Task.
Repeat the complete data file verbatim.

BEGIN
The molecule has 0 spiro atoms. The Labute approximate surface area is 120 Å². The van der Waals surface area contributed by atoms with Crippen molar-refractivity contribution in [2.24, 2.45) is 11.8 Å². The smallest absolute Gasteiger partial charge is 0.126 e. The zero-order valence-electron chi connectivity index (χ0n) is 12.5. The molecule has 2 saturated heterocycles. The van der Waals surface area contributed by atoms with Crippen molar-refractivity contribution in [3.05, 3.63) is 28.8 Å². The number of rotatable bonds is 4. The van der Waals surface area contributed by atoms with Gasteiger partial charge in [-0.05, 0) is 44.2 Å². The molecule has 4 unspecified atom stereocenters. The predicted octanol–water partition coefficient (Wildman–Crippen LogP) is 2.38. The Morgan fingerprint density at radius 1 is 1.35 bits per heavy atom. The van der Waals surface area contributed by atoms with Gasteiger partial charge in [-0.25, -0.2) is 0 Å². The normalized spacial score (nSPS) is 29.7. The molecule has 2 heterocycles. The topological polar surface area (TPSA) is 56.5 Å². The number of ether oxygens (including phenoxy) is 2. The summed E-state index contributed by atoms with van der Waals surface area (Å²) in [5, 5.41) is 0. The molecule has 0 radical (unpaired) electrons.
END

The molecule has 0 spiro atoms. The Labute approximate surface area is 120 Å². The van der Waals surface area contributed by atoms with Crippen molar-refractivity contribution in [2.24, 2.45) is 11.8 Å². The smallest absolute Gasteiger partial charge is 0.126 e. The zero-order valence-electron chi connectivity index (χ0n) is 12.5. The molecule has 2 saturated heterocycles. The van der Waals surface area contributed by atoms with Crippen molar-refractivity contribution in [3.05, 3.63) is 28.8 Å². The number of rotatable bonds is 4. The van der Waals surface area contributed by atoms with Gasteiger partial charge in [-0.05, 0) is 44.2 Å². The molecule has 4 unspecified atom stereocenters. The predicted octanol–water partition coefficient (Wildman–Crippen LogP) is 2.38. The Morgan fingerprint density at radius 1 is 1.35 bits per heavy atom. The van der Waals surface area contributed by atoms with Gasteiger partial charge in [-0.25, -0.2) is 0 Å². The normalized spacial score (nSPS) is 29.7. The molecule has 2 heterocycles. The topological polar surface area (TPSA) is 56.5 Å². The number of ether oxygens (including phenoxy) is 2. The summed E-state index contributed by atoms with van der Waals surface area (Å²) in [5, 5.41) is 0. The molecule has 0 radical (unpaired) electrons.